- Tomie Ohtake 1913–2015
- Original title
- Sem titulo (da serie Pinturas cegas)
- Oil paint on canvas
- Support: 850 x 750 mm
- Presented by Ella Fontanals Cisneros 2016
Untitled 1962 is an oil painting with an abstract composition consisting of a large central spiral where ripples of layered white and blue paint converge, recalling some form of cosmic phenomenon. The thin layers of paint have been meticulously overlaid in order to achieve a complex layering which reveals the artist’s characteristically painstaking and methodical process. Ohtake allowed natural rhythm to infuse her compositions whilst at the same time tempering them. Like all of her works, this painting is left untitled. The Brazilian artist Lygia Clark (1920–1988) stated of her friend’s work, ‘A painting by Tomie has no title. It is.’ (Lygia Clark quoted in Instituto Tomie Ohtake 2009, p.71.) Though born in Japan, Ohtake moved to Brazil in 1936 and this painting would have been made there.
Untitled belongs to a group of thirty works referred to by the artist as ‘blind paintings’ (pinturas cegas). Made in a state of ‘non-seeing’, they are the result of a ‘blind’ process in which Ohtake continuously adjusted her vision back to the blind spot, the point in the visual field where sight fails. This approach revealed her dual interest in pictorial form and optical vision. Perception and time are pivotal to both the work’s execution and its meaning. Altered vision became a filter through which the artist negotiated the aesthetic act and the process of painting. Ohtake described her working method as follows: ‘I have never painted out of my emotions. I have always painted in a cool manner, always layer over layer over layer. I use many colours, which I apply layer by layer, until I reach my proposed target. My gesture used to be considerably calmer; it invariably struck the canvas, and followed a course that tended towards the cerebral.’ (Quoted in ibid., p.62.) Despite this controlled layering and measured approach towards colour, works like Untitled nonetheless achieve a vigorous rhythmic feel engendered by the central spiralling cluster at the heart of the composition. The ‘blind’ process adopted by the artist prioritised scientific and visual phenomenon ahead of, and determining, the aesthetic act itself. Intuition became a means through which to tame emotion and control vision. The field of observation defining her paintings can be read as a metaphor for the construction of a universal spectrum. Through the vigorous blotches, spirals and twists, a cosmic form is charted, as if the artist were mapping a celestial view. The absence however of any narrative, or for that matter guiding single viewpoint, leaves the viewer to apprehend the canvas through its spiralling movements and ultimately to follow Ohtake’s own intuitive experience of ‘blind seeing’.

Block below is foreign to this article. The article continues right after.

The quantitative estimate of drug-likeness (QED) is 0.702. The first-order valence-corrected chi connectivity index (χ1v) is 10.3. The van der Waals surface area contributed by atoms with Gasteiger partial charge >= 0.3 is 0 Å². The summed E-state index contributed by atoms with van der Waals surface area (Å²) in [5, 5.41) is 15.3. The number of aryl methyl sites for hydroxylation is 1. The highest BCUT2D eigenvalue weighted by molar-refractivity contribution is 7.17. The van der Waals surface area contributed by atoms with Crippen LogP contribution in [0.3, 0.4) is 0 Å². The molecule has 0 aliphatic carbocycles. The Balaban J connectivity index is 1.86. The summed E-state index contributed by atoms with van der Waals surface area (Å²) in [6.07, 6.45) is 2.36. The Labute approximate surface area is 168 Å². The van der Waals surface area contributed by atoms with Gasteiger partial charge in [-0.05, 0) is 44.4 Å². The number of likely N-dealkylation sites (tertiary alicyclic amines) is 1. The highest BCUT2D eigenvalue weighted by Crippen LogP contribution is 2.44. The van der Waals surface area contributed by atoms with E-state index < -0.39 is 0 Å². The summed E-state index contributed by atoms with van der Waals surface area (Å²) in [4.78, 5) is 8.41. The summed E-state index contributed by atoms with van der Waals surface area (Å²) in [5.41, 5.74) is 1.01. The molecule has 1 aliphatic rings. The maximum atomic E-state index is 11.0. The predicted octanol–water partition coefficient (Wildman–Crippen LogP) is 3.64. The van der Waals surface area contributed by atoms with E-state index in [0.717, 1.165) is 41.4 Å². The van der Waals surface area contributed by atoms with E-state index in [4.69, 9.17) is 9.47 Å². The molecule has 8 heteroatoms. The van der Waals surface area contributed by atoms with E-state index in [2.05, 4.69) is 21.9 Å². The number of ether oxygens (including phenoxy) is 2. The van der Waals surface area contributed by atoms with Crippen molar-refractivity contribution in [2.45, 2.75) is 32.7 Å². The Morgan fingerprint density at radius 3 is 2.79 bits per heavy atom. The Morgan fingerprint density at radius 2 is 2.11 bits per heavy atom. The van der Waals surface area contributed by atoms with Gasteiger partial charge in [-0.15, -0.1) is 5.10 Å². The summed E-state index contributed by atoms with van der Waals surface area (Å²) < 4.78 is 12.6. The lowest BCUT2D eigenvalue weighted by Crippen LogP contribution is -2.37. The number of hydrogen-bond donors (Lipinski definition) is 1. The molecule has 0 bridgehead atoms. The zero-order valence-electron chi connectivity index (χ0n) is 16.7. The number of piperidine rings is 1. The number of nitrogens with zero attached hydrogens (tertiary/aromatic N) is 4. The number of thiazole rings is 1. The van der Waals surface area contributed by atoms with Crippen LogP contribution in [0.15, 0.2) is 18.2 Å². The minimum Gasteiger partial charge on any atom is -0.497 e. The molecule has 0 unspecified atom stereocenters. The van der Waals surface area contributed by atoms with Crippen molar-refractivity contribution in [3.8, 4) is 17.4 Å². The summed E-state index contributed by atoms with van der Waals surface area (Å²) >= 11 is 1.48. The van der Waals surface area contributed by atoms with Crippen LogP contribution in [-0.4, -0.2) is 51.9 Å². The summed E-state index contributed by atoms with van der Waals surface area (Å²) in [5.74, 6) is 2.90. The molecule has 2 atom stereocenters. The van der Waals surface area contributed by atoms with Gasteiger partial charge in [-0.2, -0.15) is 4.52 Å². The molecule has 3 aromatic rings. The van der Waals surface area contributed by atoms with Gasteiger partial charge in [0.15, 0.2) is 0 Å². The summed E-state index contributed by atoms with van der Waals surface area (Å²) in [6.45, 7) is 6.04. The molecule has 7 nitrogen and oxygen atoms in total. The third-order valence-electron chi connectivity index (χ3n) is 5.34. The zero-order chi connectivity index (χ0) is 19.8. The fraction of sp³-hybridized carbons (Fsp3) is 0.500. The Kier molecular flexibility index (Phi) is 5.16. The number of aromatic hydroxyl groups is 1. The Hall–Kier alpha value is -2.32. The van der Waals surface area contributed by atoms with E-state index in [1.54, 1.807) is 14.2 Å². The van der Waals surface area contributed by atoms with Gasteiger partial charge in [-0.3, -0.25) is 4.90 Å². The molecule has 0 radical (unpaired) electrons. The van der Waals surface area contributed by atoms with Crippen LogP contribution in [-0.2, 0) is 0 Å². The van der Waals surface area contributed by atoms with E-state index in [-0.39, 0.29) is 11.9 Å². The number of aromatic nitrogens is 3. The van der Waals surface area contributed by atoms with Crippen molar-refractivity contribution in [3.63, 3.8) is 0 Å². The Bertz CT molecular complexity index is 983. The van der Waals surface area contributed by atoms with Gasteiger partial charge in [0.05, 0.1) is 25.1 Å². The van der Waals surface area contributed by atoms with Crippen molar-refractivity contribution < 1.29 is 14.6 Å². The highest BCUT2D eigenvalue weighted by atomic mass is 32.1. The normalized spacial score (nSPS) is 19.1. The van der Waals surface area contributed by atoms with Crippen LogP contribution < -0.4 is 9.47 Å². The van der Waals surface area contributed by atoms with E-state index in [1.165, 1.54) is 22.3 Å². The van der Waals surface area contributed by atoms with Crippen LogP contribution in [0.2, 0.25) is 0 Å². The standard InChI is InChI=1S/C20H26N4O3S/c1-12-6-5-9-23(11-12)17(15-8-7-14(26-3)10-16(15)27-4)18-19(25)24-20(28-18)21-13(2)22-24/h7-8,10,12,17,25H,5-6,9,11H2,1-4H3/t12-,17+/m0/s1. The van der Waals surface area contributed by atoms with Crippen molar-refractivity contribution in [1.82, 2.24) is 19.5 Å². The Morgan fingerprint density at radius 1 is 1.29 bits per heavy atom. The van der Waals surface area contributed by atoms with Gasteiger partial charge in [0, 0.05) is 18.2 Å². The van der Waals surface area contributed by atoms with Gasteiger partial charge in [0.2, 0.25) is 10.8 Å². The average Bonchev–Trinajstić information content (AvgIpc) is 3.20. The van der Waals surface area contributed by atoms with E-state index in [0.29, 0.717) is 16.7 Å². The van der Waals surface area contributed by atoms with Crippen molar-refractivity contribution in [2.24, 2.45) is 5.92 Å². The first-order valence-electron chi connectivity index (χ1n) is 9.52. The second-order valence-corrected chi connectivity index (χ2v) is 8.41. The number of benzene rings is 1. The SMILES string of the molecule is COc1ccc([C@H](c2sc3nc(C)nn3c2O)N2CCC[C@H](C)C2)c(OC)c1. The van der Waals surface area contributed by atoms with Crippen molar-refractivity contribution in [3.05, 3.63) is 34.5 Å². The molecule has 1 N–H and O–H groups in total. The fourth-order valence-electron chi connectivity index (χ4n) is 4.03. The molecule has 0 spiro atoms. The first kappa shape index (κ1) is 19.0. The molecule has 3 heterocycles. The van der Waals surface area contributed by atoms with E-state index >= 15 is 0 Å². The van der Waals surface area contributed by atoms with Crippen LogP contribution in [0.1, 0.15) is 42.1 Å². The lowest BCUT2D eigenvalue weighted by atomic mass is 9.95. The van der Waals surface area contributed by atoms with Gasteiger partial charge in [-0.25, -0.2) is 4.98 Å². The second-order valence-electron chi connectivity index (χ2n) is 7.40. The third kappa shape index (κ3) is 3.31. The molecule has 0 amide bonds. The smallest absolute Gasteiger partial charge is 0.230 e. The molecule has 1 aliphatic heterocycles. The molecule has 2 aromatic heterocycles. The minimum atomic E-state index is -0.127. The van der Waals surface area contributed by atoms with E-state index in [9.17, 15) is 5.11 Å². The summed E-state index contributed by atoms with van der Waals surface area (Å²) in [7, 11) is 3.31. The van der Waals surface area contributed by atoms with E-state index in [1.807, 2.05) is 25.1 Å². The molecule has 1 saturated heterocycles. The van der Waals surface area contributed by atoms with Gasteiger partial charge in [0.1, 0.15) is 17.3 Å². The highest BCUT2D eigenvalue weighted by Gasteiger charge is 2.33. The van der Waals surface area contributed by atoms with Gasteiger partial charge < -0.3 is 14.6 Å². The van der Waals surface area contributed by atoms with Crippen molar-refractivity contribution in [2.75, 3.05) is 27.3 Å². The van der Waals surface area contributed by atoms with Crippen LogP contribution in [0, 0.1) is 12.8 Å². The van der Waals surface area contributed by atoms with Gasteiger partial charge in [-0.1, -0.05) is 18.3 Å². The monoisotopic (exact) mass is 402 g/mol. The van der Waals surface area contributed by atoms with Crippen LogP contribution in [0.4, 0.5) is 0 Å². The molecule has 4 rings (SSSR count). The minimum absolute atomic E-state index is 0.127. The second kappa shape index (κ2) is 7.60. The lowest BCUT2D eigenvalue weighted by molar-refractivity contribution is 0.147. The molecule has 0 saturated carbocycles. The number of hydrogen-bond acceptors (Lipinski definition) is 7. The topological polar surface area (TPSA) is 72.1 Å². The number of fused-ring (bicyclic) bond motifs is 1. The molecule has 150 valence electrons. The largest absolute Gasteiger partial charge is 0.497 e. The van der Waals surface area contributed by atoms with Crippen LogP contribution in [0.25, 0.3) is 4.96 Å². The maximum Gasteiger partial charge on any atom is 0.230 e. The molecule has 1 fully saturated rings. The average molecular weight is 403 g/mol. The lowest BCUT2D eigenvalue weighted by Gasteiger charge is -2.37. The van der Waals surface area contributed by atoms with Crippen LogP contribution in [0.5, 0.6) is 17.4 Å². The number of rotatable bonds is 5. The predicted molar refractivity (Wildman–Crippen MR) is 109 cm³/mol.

Though never explicitly acknowledging the direct influence of Japanese Zen philosophy on her work, Ohtake was privy to its practice and processes. This can be seen, for instance, in the importance she ascribed to the passage of time as embedded in the act of painting. She explained, ‘I have read Daisetz Suzuki [a Japanese writer on Zen Buddhism whose books were influential in spreading awareness of Zen Buddhism beyond Japan]. Zen spirit is real life that is all. It implies that things really happen; one need not make too much effort for things to happen every day, naturally they just happen.’ (Quoted in ibid., p.64.) This insistence on how things ‘just happen’ underscored Ohtake’s understanding of painting first and foremost as a worldly event that relied on a balance between her perceptual experiments and her methodical pictorial strategies.
Tomie Ohtake, exhibition catalogue, Instituto Tomie Ohtake, São Paulo 2001.
Paulo Herkenhoff (ed.), Pincelada: Pintura e Método – Projeções da Década de 50, exhibition catalogue, Instituto Tomie Ohtake, São Paulo 2009.
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